Survey of Medical Cannabis Patients Finds Self-Reported Reductions in Pain, Prescription Medications

Tallahassee, FL: Patients enrolled in Florida’s medical cannabis access program typically report reductions in their pain and anxiety, as well as in their use of prescription medications – specifically opioids, according to data published in the journal Complimentary Therapies in Medicine.

A team of researchers affiliated with Florida A&M University’s Institute of Public Health surveyed 196 registered medical cannabis patients.

Eighty-nine percent of respondents said that medical cannabis provided them with “great relief” for their medical condition. Respondents were most likely to cite cannabis’ effectiveness for reducing anxiety, improving pain management, improving sleep, addressing post-traumatic stress, stimulating appetite, and enhancing their overall quality of life. Participants also reported that they “ceased using several prescription drugs for pain, anxiety, and mental problems” – a finding that is consistent with those of prior studies. Respondents “frequently cited reductions in opioid use,” a finding that is also consistent with other studies.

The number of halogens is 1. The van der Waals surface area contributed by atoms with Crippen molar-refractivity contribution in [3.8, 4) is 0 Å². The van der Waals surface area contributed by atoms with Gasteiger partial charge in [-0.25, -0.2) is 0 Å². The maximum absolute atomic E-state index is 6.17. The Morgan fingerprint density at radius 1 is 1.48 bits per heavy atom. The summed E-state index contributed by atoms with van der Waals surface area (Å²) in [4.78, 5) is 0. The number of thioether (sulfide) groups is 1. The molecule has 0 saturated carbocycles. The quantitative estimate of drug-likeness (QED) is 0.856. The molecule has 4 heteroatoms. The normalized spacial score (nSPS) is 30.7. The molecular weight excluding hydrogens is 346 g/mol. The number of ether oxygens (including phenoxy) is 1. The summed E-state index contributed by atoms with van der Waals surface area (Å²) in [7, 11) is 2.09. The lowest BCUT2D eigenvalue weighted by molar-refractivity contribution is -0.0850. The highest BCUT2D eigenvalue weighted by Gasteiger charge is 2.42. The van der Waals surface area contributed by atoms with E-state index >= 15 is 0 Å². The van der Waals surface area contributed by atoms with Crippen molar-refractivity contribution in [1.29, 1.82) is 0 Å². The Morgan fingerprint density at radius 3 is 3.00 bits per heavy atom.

Authors concluded: “Both the interview findings and survey results indicated a wide swath of patients sought medical cannabis for the relief of chronic pain from various medical conditions and were able to reduce their use of prescription medications. … Medical marijuana patients were very willing to participate in both the surveys and interviews and took an active interest in wanting to learn about the outcomes from this research study. This finding bodes well for future research on understanding patient perspectives of the use of cannabis-based medicines.”

Full text of the study, “Mixed methods study of the potential therapeutic benefits from medical cannabis for patients in Florida,” appears in Complimentary Therapies in Medicine. Additional information is available from the NORML fact sheet, “Relationship Between Marijuana and Opioids.”